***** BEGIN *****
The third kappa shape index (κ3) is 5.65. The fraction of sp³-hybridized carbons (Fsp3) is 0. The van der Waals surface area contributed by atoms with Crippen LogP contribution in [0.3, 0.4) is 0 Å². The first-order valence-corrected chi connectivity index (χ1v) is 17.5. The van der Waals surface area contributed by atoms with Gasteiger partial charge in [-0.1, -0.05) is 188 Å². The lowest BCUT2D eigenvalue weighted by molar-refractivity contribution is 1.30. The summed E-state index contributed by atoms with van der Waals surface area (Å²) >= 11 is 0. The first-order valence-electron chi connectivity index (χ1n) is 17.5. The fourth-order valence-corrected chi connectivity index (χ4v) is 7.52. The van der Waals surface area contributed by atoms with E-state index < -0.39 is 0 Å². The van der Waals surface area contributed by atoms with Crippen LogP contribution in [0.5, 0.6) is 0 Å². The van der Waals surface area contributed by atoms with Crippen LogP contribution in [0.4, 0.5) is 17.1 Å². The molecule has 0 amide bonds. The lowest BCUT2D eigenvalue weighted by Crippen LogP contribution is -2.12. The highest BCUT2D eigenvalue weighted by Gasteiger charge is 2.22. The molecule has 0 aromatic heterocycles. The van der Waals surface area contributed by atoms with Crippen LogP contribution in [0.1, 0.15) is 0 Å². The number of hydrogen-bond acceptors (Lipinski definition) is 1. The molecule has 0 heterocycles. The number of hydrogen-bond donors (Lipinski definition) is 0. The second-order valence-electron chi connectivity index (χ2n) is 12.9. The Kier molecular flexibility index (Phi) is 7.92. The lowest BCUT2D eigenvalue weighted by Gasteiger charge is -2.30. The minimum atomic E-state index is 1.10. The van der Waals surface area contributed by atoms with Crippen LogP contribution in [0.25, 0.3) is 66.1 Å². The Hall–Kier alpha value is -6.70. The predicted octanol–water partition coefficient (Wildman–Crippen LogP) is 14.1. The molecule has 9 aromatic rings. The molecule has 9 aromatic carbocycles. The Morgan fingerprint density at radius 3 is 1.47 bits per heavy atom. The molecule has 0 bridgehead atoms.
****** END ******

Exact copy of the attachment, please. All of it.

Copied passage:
The third kappa shape index (κ3) is 5.65. The fraction of sp³-hybridized carbons (Fsp3) is 0. The van der Waals surface area contributed by atoms with Crippen LogP contribution in [0.3, 0.4) is 0 Å². The first-order valence-corrected chi connectivity index (χ1v) is 17.5. The van der Waals surface area contributed by atoms with Gasteiger partial charge in [-0.1, -0.05) is 188 Å². The lowest BCUT2D eigenvalue weighted by molar-refractivity contribution is 1.30. The summed E-state index contributed by atoms with van der Waals surface area (Å²) >= 11 is 0. The first-order valence-electron chi connectivity index (χ1n) is 17.5. The fourth-order valence-corrected chi connectivity index (χ4v) is 7.52. The van der Waals surface area contributed by atoms with E-state index < -0.39 is 0 Å². The van der Waals surface area contributed by atoms with Crippen LogP contribution in [0.5, 0.6) is 0 Å². The van der Waals surface area contributed by atoms with Crippen LogP contribution in [0.4, 0.5) is 17.1 Å². The molecule has 0 amide bonds. The lowest BCUT2D eigenvalue weighted by Crippen LogP contribution is -2.12. The highest BCUT2D eigenvalue weighted by Gasteiger charge is 2.22. The molecule has 0 aromatic heterocycles. The van der Waals surface area contributed by atoms with Crippen LogP contribution in [0.1, 0.15) is 0 Å². The number of hydrogen-bond acceptors (Lipinski definition) is 1. The molecule has 0 heterocycles. The number of hydrogen-bond donors (Lipinski definition) is 0. The second-order valence-electron chi connectivity index (χ2n) is 12.9. The Kier molecular flexibility index (Phi) is 7.92. The lowest BCUT2D eigenvalue weighted by Gasteiger charge is -2.30. The minimum atomic E-state index is 1.10. The van der Waals surface area contributed by atoms with Crippen LogP contribution in [0.25, 0.3) is 66.1 Å². The Hall–Kier alpha value is -6.70. The predicted octanol–water partition coefficient (Wildman–Crippen LogP) is 14.1. The molecule has 9 aromatic rings. The molecule has 9 aromatic carbocycles. The Morgan fingerprint density at radius 3 is 1.47 bits per heavy atom. The molecule has 0 bridgehead atoms.